International Journal of Science and Research (IJSR)

International Journal of Science and Research (IJSR)
Call for Papers | Fully Refereed | Open Access | Double Blind Peer Reviewed

ISSN: 2319-7064


Downloads: 157 | Views: 227 | Weekly Hits: ⮙1 | Monthly Hits: ⮙1

Research Paper | Biotechnology | Canada | Volume 7 Issue 8, August 2018


Degradation of used Engine Oil Alkanes by its Indigenous Bacteria, Production of PHA and Secretion of an Elastomer-Like Biopolymer

Manel Ghribi | Fatma Meddeb-Mouelhi | Marc Beauregard


Abstract: Microbes have been shown to adapt to extreme environments and to develop the ability to use various substrates. Here in collaboration with a local oil recycling company (Qubec, Canada), we assessed the biodiversity of bacteria and studied their ability to metabolize used engine oil (UEO). The bacterial species identified (Paenibacillus, Klebsiella, Micrococcus, Microbacterium, Bacillus, Pseudomonas, Rhodococcus and Stenotrophomonas) were similar to those found elsewhere in the world, including countries with much warmer climate than Canada (like China, India, and Egypt to name a few). This suggests that UEO as main carbon source -and not climate- is determinant for the biodiversity on UEO collection sites. Many bacterial strains identified here resisted to exposure to UEO at higher concentration (20 % v/v) than reported earlier. As observed in earlier reports for many bacteria under various growth conditions, bacteria screened from this UEO source were also able to produce an intracellular biopolymer that was identified as a polyhydroxyalkanoate (PHA). We also identified an interesting consortium (composed of Stenotrophomonas and Rhodococcus) that metabolized UEO alkanes, and appeared suitable for two applications bioremediation and biopolymer production. Under specific conditions, this same bacterial consortium secreted an elastomer-like biopolymer. The biopolymer formed at the surface of broth cultures where it was easily recovered. Based on FTIR analyses, the biopolymer was tentatively identified as ethylene propylene diene monomer (an EPDM rubber). To our knowledge, the conversion of UEO into an extracellular elastomer by bacteria has not been previously reported. Both species were found to be necessary for production of this biopolymer, suggesting a synergy among their respective metabolic machinery.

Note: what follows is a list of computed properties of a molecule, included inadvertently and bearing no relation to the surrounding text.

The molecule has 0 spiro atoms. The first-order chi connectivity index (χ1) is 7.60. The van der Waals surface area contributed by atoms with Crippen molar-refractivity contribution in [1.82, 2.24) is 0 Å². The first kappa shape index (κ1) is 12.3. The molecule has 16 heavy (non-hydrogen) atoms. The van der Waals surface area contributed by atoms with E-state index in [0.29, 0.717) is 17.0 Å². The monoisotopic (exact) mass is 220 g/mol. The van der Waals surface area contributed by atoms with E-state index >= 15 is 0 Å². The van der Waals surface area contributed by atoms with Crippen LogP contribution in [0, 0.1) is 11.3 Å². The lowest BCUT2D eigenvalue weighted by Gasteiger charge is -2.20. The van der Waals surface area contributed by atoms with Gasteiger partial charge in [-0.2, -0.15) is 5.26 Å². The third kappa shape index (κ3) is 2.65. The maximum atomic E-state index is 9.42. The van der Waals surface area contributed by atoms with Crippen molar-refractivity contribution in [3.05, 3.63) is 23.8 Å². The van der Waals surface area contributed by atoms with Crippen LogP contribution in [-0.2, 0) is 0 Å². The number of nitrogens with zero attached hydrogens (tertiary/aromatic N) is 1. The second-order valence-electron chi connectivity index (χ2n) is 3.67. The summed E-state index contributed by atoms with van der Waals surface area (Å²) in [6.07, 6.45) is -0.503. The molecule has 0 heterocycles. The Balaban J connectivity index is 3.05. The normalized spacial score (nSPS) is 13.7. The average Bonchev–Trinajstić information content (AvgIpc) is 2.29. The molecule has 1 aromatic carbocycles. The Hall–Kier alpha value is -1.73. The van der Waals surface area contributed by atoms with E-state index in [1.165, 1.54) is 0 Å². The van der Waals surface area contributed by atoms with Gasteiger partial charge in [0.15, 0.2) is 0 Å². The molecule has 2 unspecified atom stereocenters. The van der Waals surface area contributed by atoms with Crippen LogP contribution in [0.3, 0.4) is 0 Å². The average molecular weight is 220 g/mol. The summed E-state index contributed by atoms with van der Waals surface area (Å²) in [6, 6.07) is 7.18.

Keywords: used engine oil, bacteria, biopolymer, PHA


Edition: Volume 7 Issue 8, August 2018,


Pages: 108 - 116


How to Download this Article?

Type Your Valid Email Address below to Receive the Article PDF Link


Verification Code will appear in 2 Seconds ... Wait

Top